At a recent meeting, the ANC declared a policy that land could be taken back from white farmers without compensation. This, in turn, has created a frame of reference for officers on the ground, in which they can turn a blind eye when black gangs invade farms or attack the farmers.
The argument goes: occupying land can’t be wrong because you can’t illegally occupy the stolen land. And by extension, killing white farmers simply facilitates this transition.
Political statements like this, which are made on a regular basis, create a climate that accommodates criminal activity. So, when the EFF rally with their protest song, “Kill the Boer, kill the white man,” EFF supporters inside the police force understand that they have a political mandate to disregard – even facilitate –certain crimes, including the butchering of whites.
Dr. Burger remembers one black police captain who he claims had a reputation for arresting farmers on a Friday and making them spend the whole weekend in a police cell. He targeted whites as part of an ongoing vendetta against the apartheid era.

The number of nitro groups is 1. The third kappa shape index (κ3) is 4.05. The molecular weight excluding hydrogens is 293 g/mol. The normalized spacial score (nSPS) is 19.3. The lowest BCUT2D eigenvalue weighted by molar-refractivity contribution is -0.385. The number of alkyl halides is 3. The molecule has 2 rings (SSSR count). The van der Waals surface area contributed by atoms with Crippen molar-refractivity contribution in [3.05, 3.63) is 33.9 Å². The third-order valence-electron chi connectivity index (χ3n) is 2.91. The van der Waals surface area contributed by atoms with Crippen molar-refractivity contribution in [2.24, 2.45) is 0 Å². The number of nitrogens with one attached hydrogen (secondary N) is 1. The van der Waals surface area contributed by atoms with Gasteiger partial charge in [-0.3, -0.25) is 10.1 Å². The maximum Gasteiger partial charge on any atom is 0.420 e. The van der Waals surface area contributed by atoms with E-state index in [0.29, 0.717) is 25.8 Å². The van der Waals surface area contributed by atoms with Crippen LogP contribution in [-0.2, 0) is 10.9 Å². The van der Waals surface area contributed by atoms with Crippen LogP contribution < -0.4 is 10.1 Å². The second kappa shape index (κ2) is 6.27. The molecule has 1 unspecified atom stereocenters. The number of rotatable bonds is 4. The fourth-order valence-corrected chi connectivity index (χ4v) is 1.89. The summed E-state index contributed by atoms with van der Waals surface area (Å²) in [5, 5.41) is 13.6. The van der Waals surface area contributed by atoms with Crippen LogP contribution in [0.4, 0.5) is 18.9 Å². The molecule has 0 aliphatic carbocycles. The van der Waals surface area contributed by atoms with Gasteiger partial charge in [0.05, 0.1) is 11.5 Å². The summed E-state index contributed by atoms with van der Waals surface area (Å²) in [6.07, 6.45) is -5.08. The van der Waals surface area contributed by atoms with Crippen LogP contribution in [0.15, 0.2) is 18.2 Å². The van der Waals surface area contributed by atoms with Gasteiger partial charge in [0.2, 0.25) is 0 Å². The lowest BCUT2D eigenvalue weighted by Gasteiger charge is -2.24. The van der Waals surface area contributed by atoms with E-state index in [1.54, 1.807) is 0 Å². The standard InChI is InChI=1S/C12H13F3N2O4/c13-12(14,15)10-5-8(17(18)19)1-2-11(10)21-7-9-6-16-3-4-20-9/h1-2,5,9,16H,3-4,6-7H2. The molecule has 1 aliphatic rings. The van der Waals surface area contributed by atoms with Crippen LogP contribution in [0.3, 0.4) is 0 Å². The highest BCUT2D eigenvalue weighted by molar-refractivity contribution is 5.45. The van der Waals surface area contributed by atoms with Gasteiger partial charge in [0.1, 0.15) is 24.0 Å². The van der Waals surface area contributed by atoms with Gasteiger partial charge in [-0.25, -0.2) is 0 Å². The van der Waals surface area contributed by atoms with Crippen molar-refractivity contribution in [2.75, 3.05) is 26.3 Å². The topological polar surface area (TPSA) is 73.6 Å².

He likens this abuse of authority to a form of showing off, a demonstration that “I am in control now, not you.” I think of the rape of farmers’ wives and children; I believe these are prompted by the same kind of motivation.
Multiple sources including politicians, serving officers, and informants inside international research centers and across agricultural unions tell me the South African police force is actively arming and facilitating farm attacks. That the perpetrators of murder, torture, and assault are protected from arrest or prosecution via their political affiliations, and those police officers are paid to turn a blind eye.
In England, I tell my children: if you are ever in trouble you can always trust a policeman. Here in South Africa, I’d tell them to run the other way.
The white farmer will be hunted to extinction. And the only difference between him and the white rhino is that the world doesn’t care.